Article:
However, communication and presentation are becoming increasingly important when it comes to making sure to get the best out of benefits spend. In addition, flexible benefits technology can also help combine other resources, such as financial and physical wellbeing, consolidating the entire employee experience into one simple, clear user interface.
In the current environment, with increased remote working and an ongoing war for talent, making it as easy as possible for employees to see and understand the value their organisation provides to them, beyond pay, could be invaluable.
In addition, ROI can be found in increased automation. By reducing manual tasks such as the inputting of employee data and choices, HR teams can be freed up to perform more high-level, strategic roles, with greater benefits for the business long-term.
There are other benefits, such as improved quality of workforce data, and the potential for increased national insurance savings for the employer, that should also be factored in.
On a practical level, the right provider will allow for an organisation new to benefits technology to start smaller, with a simple, streamlined package. Then, as time goes on and the results start to show, this can be scaled up according to preference.
Are there any tax or legal implications?
When dealing with anything that encompasses reward in its entirety there is the potential for legal and tax complications. Salary sacrifice arrangements, for example, can have issues when employees are close to minimum wage, while there are complex rules around benefits in kind, holiday trading, and many other elements of flexible benefits packages.
However, a comprehensive benefits platform, which automates the input of employee data, pay scales, eligibility and tax implications, can, in fact, help avoid legal and tax pitfalls. Bringing complex systems under one digital roof means less manual work and potential for human error.
How can benefits technology be implemented effectively?
To ensure effective implementation, providers have a few tips to offer, the foremost of which is to think of this as part of a wider, strategic approach to total reward. Employers looking to implement benefits technology should not see it as a standalone measure, but as an opportunity to consider what they want from their benefits package, and how all aspects of reward fit together as a whole, and to harmonise and simplify the approach.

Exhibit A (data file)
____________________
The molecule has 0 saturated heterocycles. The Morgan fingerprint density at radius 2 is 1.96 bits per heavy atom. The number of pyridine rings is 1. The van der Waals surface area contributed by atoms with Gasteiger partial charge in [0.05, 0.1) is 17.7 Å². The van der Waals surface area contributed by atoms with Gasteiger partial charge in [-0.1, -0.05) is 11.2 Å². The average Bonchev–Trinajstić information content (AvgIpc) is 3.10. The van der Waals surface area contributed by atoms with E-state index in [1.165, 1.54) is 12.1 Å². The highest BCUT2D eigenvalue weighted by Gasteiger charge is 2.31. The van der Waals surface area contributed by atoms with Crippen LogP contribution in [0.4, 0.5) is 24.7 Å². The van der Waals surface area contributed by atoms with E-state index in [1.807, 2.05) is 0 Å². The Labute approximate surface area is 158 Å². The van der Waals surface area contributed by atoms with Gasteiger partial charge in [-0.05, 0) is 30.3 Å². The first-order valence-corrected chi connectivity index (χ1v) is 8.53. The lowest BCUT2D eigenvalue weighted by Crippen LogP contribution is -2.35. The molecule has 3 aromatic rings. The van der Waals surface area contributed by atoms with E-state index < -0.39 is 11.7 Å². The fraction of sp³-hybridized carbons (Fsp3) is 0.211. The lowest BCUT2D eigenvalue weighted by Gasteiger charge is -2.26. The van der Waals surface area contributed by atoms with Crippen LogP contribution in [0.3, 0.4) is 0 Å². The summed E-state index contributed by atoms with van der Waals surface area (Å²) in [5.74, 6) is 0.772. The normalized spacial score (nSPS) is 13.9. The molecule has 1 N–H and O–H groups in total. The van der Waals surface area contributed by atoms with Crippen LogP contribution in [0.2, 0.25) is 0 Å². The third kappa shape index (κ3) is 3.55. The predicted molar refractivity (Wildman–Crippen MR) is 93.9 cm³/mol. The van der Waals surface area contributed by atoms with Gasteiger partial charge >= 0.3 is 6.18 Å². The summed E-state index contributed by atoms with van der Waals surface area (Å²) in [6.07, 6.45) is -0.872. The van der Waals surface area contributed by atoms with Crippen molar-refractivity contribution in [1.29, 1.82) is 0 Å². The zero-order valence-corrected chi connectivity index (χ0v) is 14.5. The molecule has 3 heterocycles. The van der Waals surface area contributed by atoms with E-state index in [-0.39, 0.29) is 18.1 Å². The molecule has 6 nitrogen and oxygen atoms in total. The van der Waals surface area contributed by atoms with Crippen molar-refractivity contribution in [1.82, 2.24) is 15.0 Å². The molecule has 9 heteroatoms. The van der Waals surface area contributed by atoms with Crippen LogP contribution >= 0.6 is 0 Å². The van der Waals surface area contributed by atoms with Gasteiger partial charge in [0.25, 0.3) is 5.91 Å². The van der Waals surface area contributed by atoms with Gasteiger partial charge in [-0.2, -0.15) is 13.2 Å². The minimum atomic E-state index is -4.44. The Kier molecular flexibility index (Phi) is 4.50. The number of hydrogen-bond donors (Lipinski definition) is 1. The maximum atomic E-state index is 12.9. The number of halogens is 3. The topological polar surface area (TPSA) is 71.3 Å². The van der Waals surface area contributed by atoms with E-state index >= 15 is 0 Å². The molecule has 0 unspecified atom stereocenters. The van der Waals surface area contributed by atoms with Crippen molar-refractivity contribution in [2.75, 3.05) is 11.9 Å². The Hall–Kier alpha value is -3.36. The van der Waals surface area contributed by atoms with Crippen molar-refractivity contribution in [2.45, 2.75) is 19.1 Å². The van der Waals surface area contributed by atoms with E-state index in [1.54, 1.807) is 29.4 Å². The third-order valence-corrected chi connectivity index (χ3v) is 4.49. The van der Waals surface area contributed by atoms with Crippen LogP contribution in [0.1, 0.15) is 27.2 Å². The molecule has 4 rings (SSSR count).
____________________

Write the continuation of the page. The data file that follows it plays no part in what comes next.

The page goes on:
Employers should also try to align this with their existing technology strategy. If the organisation consistently uses a certain type of interface, which employees understand and are comfortable with, it should try and reflect this in the benefits technology it opts for.
Finally, although the discussion centres around automation, employers should not forget the importance of the human element, particularly in a remote work environment. Benefits technology should, therefore, integrate things like access to contact centres, giving people the confidence to make decisions supported by guidance, as well as the ease to do so at the press of a button.
What are some current market trends?
Technology across all walks of life is constantly evolving, and the employee benefits market is no different. Some notable areas of change are the continued refinement in terms of the collection and use of data, as well as enhancements to security, allowing its confident collection.
Beyond this, user interfaces and engagement are a particular area of focus for flexible benefits technology in the coming year, particularly as employers work to get staff to see the value of staying, and of discussing them as a great place to work to potential candidates.
Who are the main players?
There are many providers offering benefits technology, some of which also provide benefits packages, while others are fully focused on providing the platforms themselves. Some key names include Aon, Benefex, Edenred, Isio, Mercer Marsh Benefits and Zest.